Niloofar Rahmani has the coveted and prestigious distinction of being the first female fixed-wing Air Force aviator of Afghanistan, and the first female pilot in the Afghan Air Force since Taliban got out of power in 2001(the militant Islamist group again unfortunately regained power in the war-ravaged state in 2021). In 2015, she won the U.S. State Department’s International Women of Courage Award. Her triumph amidst death threats on her and her family speaks volumes about her resilience of spirit.
Passion to Fly
Niloofar Rahmani was born on 27th September 1992, in the Logar province of Afghanistan. While discussing about Niloofar Rahmani one can easily come to know that since her childhood, Niloofar, who is of Tajik descent, nurtured the dream of becoming a pilot and she invested close to a year in studying English so as to attend a flight school. Her abiding passion to become a pilot perhaps got a fillip when an 18-year-old Niloofar came to know about the recruitment of young women in the Afghan Air Force, which also included opportunity for pilot training.
Any biography of Niloofar Rahmani must mention that in 2010, she enlisted in the Afghan Air Force Officer Training Program, in which she was the only female candidate, and two years later she emerged as a Second Lieutenant in July 2012. The Nabizada sisters – two female helicopter pilots during the Soviet era – and her father were her inspiration.
In Cessna 182, a four-seat, single-engine light airplane, she did her first solo flight. But aviator Niloofar Rahmani was wanting to fly larger aircraft and this urge took her to an advanced flight school. Aviator Niloofar Rahmani graduated from advanced flight training and soon she was seen soon flying the C-208 military cargo aircraft. She was also engaged in flying wounded soldiers to hospital.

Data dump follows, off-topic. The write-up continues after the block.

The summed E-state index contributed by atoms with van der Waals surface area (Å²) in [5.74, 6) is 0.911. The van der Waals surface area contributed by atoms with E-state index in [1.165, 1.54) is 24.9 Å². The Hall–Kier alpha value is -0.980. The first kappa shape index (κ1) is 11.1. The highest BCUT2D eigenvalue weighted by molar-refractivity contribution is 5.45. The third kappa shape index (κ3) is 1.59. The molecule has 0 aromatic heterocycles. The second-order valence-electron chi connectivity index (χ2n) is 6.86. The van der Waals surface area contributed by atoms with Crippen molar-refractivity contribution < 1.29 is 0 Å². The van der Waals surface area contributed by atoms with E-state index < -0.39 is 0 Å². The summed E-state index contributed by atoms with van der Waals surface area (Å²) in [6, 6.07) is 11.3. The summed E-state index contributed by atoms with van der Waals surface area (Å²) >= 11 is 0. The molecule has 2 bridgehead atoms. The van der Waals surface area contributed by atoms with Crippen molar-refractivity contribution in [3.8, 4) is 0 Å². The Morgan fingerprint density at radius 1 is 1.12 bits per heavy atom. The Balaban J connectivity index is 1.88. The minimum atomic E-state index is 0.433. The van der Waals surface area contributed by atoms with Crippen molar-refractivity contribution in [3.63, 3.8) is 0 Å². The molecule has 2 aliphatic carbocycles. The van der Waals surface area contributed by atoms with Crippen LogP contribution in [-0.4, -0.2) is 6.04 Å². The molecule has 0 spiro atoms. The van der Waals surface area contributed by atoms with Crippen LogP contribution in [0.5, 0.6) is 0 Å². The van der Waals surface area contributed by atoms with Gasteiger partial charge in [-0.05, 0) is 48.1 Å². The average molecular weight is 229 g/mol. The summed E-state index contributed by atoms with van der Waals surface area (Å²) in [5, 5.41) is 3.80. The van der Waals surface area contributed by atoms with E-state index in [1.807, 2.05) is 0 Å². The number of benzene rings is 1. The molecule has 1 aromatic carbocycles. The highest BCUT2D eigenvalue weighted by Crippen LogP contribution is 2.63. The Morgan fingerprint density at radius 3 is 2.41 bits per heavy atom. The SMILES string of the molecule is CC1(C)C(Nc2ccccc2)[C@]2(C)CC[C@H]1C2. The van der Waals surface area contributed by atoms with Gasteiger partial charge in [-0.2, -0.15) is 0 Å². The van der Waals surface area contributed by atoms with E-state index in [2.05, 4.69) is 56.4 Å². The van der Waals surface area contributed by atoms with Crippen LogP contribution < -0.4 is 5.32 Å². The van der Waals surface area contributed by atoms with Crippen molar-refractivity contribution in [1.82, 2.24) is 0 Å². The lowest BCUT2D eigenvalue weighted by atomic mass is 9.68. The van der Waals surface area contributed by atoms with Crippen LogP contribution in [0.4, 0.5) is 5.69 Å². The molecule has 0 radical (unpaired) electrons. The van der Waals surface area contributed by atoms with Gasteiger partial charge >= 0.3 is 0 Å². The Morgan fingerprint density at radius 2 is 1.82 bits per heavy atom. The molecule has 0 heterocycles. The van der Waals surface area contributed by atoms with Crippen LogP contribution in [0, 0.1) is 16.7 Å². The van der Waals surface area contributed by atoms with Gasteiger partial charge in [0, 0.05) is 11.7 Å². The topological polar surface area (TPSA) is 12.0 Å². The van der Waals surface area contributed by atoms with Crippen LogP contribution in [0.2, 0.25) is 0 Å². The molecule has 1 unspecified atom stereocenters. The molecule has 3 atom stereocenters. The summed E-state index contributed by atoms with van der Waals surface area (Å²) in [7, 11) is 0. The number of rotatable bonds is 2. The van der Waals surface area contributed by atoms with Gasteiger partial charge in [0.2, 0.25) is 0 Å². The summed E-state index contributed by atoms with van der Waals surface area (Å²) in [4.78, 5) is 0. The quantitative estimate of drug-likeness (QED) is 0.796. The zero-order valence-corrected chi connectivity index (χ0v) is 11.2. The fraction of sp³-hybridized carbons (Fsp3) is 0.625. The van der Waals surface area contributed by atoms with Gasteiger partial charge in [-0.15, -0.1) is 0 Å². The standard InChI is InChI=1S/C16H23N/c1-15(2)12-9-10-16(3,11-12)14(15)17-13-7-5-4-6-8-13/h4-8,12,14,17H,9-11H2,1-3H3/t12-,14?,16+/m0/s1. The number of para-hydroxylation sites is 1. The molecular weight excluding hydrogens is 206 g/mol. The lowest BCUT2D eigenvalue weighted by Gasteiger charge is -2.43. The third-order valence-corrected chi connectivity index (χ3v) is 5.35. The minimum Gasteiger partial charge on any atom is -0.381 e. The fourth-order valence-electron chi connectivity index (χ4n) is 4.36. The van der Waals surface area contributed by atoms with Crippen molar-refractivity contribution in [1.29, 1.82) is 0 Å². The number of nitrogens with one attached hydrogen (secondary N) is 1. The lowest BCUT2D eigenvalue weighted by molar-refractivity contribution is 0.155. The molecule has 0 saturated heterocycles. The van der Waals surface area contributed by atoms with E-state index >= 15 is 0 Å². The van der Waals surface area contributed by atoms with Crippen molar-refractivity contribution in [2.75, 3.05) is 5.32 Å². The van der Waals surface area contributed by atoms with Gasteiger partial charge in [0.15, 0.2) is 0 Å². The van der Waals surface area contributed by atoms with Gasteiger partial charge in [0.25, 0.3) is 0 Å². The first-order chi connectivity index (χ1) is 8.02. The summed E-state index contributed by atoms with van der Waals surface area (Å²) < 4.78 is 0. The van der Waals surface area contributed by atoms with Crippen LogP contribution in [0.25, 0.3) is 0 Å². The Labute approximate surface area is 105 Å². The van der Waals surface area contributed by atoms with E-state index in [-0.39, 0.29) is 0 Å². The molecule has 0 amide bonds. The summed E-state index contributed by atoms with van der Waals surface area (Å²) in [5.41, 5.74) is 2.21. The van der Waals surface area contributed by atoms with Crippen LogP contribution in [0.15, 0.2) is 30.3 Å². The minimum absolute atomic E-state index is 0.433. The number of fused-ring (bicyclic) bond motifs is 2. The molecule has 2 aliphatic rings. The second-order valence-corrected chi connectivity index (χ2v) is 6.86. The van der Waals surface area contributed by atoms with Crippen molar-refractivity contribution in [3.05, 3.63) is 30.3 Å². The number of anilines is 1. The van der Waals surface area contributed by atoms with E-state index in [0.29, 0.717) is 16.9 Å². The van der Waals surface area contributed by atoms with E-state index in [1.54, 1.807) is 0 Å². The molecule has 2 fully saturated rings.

When her achievements became well-known, death threats to aviator Niloofar Rahmani and her family by Taliban and even by members of her extended family followed. As a result of such brutal threats, she and her family was forced to relocate several times.
But despite facing constant danger, Niloofar remained resolute in her aim to fly a larger C-130 and become a flight instructor. In 2015, she began training on C-130 planes with the US Air Force and after completion of the program in the end of the next year she applied for asylum in the US. She was granted asylum in the US, but not before April 2018.
Writing Her Success Story
However, that doesn’t mean her lofty dreams have ebbed. In the last year, her book titled ‘Open Skies: My Life as Afghanistan’s First Female Pilot’ came out. In this memoir she talks about her journey to become Afghanistan’s first female pilot.
Niloofar, who can be easily described as a champion of invincible women power, has hopes of becoming a military pilot for the US Air Force. For her sky is not big enough…
She began her flying career in 2012 when she became Second Lieutenant in Afghan Air Force.
According to the latest available information in public domain, she is presently single.
She graduated fromAfghan Air Force Officer Training Program as a Second Lieutenant. She is a trained military pilot.